Marc Brubaker: Well, this one is a bit tricky. Most Important should probably be awarded to Sarah McLahlan, the founder of Lilith Fair. There's a bevy of great female artists from the 90s. Natalie Merchant is among my favorites, but her complete snoozefest of a show at Verizon last year was a complete bait and switch. There are probably some better artists - The Cranberries were in heavy rotation for me as well - but I'm going to side with Alanis Morissette for this one.

Sure, Tori Amos & Fionna Apple wrote more hauntingly beautiful songs behind the piano, but Morissette and her sharp Canadian voice defined the 90s for many girls. Girls rocked once more, and Morissette was god - literally. OK, so maybe that was just Dogma, but remember that time she stood in the street naked?

Craig Hlavaty: There were so many others that showed promise but had spotty or minimal output past their big bangs. I wish Alanis Morissette had another angry album in her. Sheryl Crow turned in workable roots-rock, but time will have to tell what her ultimate mark will be. Coming up in the '90s listening to mostly angry grunge ladies and comely country crooneresses, my array of choices is not small: Ani DiFranco, everything Kathleen Hanna touched.

My pick has to be PJ Harvey herself, who meshes Iggy Pop's solo work with her own witchiness and sexuality in strange permutations with each album. Her five-album '90s run, beginning with 1992's Dry and closing with '98's Is This Desire?, also included one of her lesser-known works like the Rid of Me sessions laid bare in 4-Track Demos. Plus, she covered and massacred, in a good way, Bob Dylan's "Highway 61 Revisited." 1995's To Bring You My Love was genuinely scary, and made for a good headphone record.

My favorite Harvey album, though, for sheer catchiness and riffs, is Stories From The City, Stories From The Sea, released in October 2000. Plus, she worked with Josh Homme and Mark Lanegan on some Desert Sessions projects and solo albums. And she's got this odd-looking face that you can't help but want to grab and kiss. It's the nose and lips, man. Let Beavis and Butt-Head watching "Down By The Water" rest my case.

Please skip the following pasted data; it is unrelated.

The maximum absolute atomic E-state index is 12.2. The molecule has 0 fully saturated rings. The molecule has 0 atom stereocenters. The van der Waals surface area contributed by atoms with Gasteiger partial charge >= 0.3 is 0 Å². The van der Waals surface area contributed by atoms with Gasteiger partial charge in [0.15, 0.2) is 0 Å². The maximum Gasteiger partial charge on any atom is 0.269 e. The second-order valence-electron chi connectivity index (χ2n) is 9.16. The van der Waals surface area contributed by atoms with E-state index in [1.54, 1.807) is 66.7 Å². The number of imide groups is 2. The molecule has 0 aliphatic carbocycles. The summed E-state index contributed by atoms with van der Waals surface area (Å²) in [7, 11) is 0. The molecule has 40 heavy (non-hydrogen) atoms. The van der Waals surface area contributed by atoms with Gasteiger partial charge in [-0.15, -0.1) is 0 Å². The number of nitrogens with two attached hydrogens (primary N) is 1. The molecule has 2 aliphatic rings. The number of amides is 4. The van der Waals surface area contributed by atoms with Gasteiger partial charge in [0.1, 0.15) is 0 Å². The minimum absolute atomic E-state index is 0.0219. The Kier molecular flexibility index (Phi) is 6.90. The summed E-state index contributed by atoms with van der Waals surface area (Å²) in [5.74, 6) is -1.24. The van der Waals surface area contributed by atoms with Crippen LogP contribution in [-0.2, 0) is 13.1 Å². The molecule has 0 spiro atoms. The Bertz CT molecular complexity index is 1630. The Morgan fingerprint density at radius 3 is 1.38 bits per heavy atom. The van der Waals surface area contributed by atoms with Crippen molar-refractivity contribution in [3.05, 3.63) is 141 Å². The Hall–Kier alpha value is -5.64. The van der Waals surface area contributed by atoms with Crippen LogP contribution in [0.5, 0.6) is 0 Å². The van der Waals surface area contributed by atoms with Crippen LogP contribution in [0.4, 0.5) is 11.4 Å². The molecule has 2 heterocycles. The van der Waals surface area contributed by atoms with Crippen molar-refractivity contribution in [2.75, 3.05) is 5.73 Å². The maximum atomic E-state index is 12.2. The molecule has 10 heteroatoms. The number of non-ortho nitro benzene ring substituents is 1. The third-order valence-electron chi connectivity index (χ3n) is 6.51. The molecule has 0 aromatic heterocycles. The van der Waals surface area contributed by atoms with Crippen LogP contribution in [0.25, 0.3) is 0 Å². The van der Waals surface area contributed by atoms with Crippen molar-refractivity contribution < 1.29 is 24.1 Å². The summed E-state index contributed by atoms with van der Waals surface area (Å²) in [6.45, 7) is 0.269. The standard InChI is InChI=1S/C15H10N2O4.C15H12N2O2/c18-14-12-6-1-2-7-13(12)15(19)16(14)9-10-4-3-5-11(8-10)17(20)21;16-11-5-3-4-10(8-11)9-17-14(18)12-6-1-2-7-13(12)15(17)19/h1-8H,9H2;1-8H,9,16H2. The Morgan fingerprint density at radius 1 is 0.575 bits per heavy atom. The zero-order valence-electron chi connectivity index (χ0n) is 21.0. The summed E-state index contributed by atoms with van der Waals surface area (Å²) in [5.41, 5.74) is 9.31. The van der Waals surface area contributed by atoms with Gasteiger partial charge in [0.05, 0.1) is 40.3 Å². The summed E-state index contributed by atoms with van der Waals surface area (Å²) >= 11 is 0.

Jef With One F: The group I always loved was Artificial Joy Club, fronted by Sal (Louise Reny). Sure, they only put out one album, Melt in 1997, but oh my god it was such a good album. I simply could never understand why they didn't break out to be a huge success. First off, Sal was hotter than Shirley Manson ever dreamed of being.

Second, there is not a bad track on that album. The lead single, "Sick and Beautiful" is just waiting to be rediscovered by every debauched reality show soundtrack. Hell, there has never been a song more suited for the current image of fame. It's the anthem of train wrecks and orgies.

There's nothing but gold from the rest of the album. The last track is a soft-rock tribute to a neighbor murdering his wife and putting her out in the garbage. The whole album is like that. At first it plays like typical '90s girl-rock angst, but just a little closer look shows you that the whole project was a lopsided grin against a world that was even then spinning out of control. It's laughing in the face of horror, whistling past the graveyard where the Woodsboro Baptist Church of the Divine Shithook is protesting, pick your analogy.

Now Sal's up in Canada doing cover songs. Meanwhile, Katy Perry walks the world taking up valuable FM dial space. Sal, if you can hear me, there's at least one music journalist in Houston carrying the torch, baby!

Matthew Keever: Best female-fronted '90s band? I've got two words for you: Zaaahhhhhmbay, Zaaahhhhmbay!! The Cranberries are, without a doubt, my favorite. And according to guitarist and co-songwriter Noel Hogan's Twitter account, the group is currently working on a new album, too. Excited, much? Yes, please.

I'm looking forward to the tour on which the band will promote the upcoming album... and the nostalgia they'll bring with them.

Brittanie Shey: Courtney Love. In spite of becoming a caricature of herself, in the 1990s she was one-half of one of the most influential musical couples in the history of rock. She brought riot girl into a national spotlight, was the first female rock musician I remember hearing on the radio (at my ripe old age of 13) and led me down the rabbit hole (pun intended) of alternative music, feminism, and women who rock.

Like Michael Jackson in his later years, I don't even consider current Courtney Love to be the same person as Live Through This-era Courtney.

Follow Rocks Off on Facebook and on Twitter at @HPRocksOff.